Magdushka has failed to appreciate – has been culpably slow to imagine – that for someone like Emerence, whose personality is inseparable from her legend, a public exposure of this kind is catastrophic. Neighbours look on as Emerence is carted off to be washed and deloused. A decontamination squad arrives to fumigate her apartment. Her front door is taken off its hinges; her furniture and clothes are publicly burned. For Emerence, there is no way back from this ‘moment of degradation’. Her disgrace is a kind of death, and she would rather have died in earnest than live with this burden of shame. When Emerence does die, some weeks later, from a second embolism, the narrator suspects that her own insensitivity has hastened the old woman’s death (though the prologue’s hysterical ‘I killed Emerence’ is now the more sober ‘I was in some way responsible’). Certainly, the narrator’s husband is in no doubt that the whole tragic fiasco has been set in train by Magdushka: ‘You handed her over chained and bound, the cleanest of the clean, with all her secrets, when you should have protected her, whatever the cost. You were the only person on earth whose words would have induced her to open her door. You are her Judas. You betrayed her.’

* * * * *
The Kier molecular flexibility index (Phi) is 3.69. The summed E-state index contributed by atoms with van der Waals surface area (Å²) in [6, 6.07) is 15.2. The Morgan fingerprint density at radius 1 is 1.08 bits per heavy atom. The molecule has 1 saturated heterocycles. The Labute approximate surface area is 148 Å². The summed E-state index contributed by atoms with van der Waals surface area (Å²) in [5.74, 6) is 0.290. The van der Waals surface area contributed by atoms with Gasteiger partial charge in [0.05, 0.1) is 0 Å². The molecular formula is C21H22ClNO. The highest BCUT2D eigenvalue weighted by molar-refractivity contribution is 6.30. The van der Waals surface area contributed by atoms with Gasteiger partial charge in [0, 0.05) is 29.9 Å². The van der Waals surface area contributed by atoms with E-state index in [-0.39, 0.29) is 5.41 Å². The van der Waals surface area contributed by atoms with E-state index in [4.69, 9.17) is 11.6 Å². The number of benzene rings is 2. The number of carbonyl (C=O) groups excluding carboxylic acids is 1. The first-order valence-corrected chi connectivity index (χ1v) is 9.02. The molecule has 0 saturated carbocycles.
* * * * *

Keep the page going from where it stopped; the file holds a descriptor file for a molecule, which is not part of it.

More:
If this is Emerence’s Gethsemane, it is also, from another perspective, her deposition, her fall from power. An ‘empire-of-one’, a ‘private parliament’, ‘Emerence’s Republic’: throughout the novel, the caretaker’s apartment is presented as a microcosm, a Little Hungary. Its ‘invasion’ awakens echoes of national trauma. When Emerence suffers ‘the shame of strangers ravaging her home’, the analogy is clear, as it is when we learn that ‘the whole empire of Emerence . . . has long gone up in smoke.’ Crucially, however, Szabó’s analogies never harden into allegory. The episodes are affecting in themselves – which is to say, in relation to the characters – rather than as ciphers for historical events. This holds good throughout the novel. Szabó is keen to engage with the national past, ‘the years people don’t talk about very much’: the White Terror and the Red; the Second World War; the forsaking of the Hungarian Jews; the calamity of 1956. But she does this while retaining the perspective, the human scale, of her characters.